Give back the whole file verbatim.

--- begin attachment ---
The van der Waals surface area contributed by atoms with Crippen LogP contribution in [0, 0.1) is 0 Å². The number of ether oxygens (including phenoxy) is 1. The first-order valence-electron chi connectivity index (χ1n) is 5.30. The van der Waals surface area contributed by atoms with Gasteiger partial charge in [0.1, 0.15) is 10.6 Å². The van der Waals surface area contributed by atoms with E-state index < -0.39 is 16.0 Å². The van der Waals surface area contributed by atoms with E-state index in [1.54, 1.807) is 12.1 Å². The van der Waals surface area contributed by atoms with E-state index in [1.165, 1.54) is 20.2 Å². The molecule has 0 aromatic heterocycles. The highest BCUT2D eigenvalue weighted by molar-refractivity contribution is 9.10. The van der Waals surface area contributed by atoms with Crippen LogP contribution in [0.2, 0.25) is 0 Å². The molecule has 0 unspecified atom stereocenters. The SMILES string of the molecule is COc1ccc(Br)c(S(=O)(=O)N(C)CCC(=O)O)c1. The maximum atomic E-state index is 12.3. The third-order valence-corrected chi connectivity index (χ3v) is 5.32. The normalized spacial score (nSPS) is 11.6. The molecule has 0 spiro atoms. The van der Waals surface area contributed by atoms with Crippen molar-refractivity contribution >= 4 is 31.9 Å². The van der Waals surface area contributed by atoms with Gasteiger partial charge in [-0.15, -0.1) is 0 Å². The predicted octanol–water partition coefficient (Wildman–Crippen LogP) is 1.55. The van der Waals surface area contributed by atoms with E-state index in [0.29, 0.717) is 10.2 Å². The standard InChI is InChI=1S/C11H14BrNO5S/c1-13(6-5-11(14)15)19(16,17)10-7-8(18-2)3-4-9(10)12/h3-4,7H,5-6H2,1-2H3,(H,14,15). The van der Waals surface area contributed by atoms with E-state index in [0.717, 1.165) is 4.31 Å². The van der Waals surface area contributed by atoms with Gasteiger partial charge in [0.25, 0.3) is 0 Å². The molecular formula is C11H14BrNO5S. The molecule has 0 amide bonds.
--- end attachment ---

The van der Waals surface area contributed by atoms with Crippen LogP contribution in [0, 0.1) is 0 Å². The number of ether oxygens (including phenoxy) is 1. The first-order valence-electron chi connectivity index (χ1n) is 5.30. The van der Waals surface area contributed by atoms with Gasteiger partial charge in [0.1, 0.15) is 10.6 Å². The van der Waals surface area contributed by atoms with E-state index < -0.39 is 16.0 Å². The van der Waals surface area contributed by atoms with E-state index in [1.54, 1.807) is 12.1 Å². The van der Waals surface area contributed by atoms with E-state index in [1.165, 1.54) is 20.2 Å². The molecule has 0 aromatic heterocycles. The highest BCUT2D eigenvalue weighted by molar-refractivity contribution is 9.10. The van der Waals surface area contributed by atoms with Crippen LogP contribution in [0.2, 0.25) is 0 Å². The molecule has 0 unspecified atom stereocenters. The SMILES string of the molecule is COc1ccc(Br)c(S(=O)(=O)N(C)CCC(=O)O)c1. The maximum atomic E-state index is 12.3. The third-order valence-corrected chi connectivity index (χ3v) is 5.32. The normalized spacial score (nSPS) is 11.6. The molecule has 0 spiro atoms. The van der Waals surface area contributed by atoms with Crippen molar-refractivity contribution >= 4 is 31.9 Å². The van der Waals surface area contributed by atoms with Gasteiger partial charge in [-0.15, -0.1) is 0 Å². The predicted octanol–water partition coefficient (Wildman–Crippen LogP) is 1.55. The van der Waals surface area contributed by atoms with E-state index in [0.29, 0.717) is 10.2 Å². The standard InChI is InChI=1S/C11H14BrNO5S/c1-13(6-5-11(14)15)19(16,17)10-7-8(18-2)3-4-9(10)12/h3-4,7H,5-6H2,1-2H3,(H,14,15). The van der Waals surface area contributed by atoms with E-state index in [0.717, 1.165) is 4.31 Å². The van der Waals surface area contributed by atoms with Gasteiger partial charge in [0.25, 0.3) is 0 Å². The molecular formula is C11H14BrNO5S. The molecule has 0 amide bonds.